For a couple of days, TfL dug deep into its archives and put a large number of maps on display.
The “Mapping London” exhibition was put on for TfL staff, to show off the development of mapping London’s various transport networks, and how planning is both driven by mapping, but how maps can change customer behaviour.
A large room filled with display boards filled with maps and charts and explanations.
Unsurprisingly, any display about maps has to start with the iconic tube map, showing off the various designs that lead to the current Beck inspired model.
Although overlooked for a while after he left the company, today you will see his name on all tube maps, the bottom right corner.
However complex the tube map is these days, and there are many complaints, spare a thought for the bus map planners, and their predecessor’s the tram route planners.
Maps of exceptional complexity, and in some cases, when you get down to the tram maps highly detailed plotting of power poles and tracks, beauty.
TfL doesn’t just do transport maps for everyday though, they also produce transport maps for special days. From a viewing area map for a public event taking place on a single day, such as royal coronations, up to huge events such as the Olympics, the range of tools offered to the public range from a simple feature map to an entire catalogue of published materials.
The end products look good, but what the exhibition was also showing off where the tools they use to produce the maps. Often bespoke tools and models are developed, which in turn later can be used to assist in improving mapping across the rest of London.
Maps are also not just to show where transport links go, but where they could go — so a lot of the display was devoted to predicting demand, such as mapping population growth, keeping an eye on property developments to ensure there’s enough transport to meet demands, and generally try to look ahead as to where new services should go.
Anyone who has ever read a planning document for a large development will know the vast amount of information that is collected about local transport issues, pedestrian flows and the like.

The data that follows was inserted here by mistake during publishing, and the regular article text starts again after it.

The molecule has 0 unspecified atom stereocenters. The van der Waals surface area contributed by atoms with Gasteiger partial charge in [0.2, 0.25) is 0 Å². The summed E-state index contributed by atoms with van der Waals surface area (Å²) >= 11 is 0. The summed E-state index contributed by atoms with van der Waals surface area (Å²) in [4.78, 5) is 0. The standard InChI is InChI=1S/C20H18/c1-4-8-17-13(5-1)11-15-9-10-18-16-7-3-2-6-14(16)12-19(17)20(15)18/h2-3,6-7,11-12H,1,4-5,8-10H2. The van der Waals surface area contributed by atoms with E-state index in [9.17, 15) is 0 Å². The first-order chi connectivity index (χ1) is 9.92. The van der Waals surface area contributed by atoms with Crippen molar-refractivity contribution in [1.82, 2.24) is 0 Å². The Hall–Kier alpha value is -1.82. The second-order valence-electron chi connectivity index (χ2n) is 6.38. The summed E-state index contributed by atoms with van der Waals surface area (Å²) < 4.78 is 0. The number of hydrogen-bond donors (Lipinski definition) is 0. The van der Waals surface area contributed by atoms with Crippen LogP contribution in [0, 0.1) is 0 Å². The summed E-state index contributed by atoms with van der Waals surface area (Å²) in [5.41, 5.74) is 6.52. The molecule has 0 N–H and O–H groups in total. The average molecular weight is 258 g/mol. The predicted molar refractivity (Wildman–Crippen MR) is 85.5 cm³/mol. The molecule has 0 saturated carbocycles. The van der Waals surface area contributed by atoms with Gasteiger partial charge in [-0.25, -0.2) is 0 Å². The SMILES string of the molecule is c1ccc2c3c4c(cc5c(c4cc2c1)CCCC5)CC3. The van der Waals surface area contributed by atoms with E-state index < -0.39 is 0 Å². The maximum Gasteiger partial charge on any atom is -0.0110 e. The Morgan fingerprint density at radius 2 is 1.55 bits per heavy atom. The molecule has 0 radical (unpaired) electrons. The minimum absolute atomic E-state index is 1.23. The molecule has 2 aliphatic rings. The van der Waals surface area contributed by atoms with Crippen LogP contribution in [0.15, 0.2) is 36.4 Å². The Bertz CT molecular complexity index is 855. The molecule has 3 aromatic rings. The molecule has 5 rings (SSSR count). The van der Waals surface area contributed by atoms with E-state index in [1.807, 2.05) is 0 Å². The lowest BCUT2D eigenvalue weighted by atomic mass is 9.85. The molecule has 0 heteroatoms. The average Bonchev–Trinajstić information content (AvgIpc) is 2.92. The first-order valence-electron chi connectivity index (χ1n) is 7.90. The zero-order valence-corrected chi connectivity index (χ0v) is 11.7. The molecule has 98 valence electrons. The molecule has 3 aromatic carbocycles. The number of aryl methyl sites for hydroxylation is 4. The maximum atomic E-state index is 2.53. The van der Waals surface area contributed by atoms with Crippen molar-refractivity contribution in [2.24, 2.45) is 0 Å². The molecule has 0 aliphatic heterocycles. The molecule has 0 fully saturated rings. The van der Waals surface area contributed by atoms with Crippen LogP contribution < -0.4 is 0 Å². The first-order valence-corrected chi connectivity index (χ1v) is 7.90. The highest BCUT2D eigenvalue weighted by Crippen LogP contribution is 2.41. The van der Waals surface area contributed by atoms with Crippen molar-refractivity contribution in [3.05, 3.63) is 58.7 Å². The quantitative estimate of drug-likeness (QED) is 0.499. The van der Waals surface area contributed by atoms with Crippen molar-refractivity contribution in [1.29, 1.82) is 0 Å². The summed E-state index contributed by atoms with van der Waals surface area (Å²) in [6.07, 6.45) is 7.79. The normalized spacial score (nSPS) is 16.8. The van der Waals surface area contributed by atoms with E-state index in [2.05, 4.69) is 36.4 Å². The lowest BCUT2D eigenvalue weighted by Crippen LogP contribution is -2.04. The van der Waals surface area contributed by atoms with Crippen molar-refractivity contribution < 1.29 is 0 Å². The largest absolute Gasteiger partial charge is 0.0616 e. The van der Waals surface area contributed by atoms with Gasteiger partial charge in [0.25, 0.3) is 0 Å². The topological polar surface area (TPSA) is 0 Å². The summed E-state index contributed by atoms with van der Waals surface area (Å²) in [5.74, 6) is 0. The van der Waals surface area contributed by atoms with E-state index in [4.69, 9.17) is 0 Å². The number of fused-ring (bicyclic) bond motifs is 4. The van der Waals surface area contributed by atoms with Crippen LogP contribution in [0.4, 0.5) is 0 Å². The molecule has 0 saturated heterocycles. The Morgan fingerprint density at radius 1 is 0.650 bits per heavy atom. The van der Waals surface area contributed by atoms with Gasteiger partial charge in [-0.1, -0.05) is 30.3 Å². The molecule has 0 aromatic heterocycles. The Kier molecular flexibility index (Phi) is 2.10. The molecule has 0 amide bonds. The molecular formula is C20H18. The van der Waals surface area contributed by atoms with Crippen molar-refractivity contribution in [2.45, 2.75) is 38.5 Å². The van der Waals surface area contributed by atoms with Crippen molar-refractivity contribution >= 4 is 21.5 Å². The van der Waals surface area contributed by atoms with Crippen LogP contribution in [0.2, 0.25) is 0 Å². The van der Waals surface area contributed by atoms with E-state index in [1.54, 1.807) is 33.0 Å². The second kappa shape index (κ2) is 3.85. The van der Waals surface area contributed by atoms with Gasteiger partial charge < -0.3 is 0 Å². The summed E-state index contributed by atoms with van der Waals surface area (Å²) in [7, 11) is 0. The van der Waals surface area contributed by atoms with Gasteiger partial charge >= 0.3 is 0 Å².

While necessary for the planning process, they have a curious beauty of their own, which is often lost in vast pdf downloads from local council websites.
Some of the displays looked at things that were planned but never built, thanks to changing political whims and financial fortunes. The Bakerloo line extension for example having been on and off for the best part of a century, and what is now Crossrail 2 probably taking 60 years from concept to delivery.
Mapping is not just about getting people around, but also about assets, who owns what and where, so when things are planned, you know who to send letters to.
For example, it seems that 150 years of history has left a mess of confusion about who owned what bits of Smithfield meat market, which has a lot of railway running under it. With lots of works going on there, a major project was shown off where many lovely old Victorian documents had to be found and minute details extracted to show where ownership lay before any modern railway upgrades were possible.
The archive at TfL currently runs to over 155,000 files — each containing piles of documents, so that’s a lot of reading.
The display, while aimed at TfL staff was a good way of showing off the thinking that goes into something sometimes as seemingly simple as a street map, or why what seems odd is actually the result of careful design.
I was invited by TfL, and I have many notes that should spur some articles in the forthcoming weeks.
Personally, it’d be nice to see the display out in public one day, not least as your correspondent was quite ill on the day and didn’t stay half as long as he could have.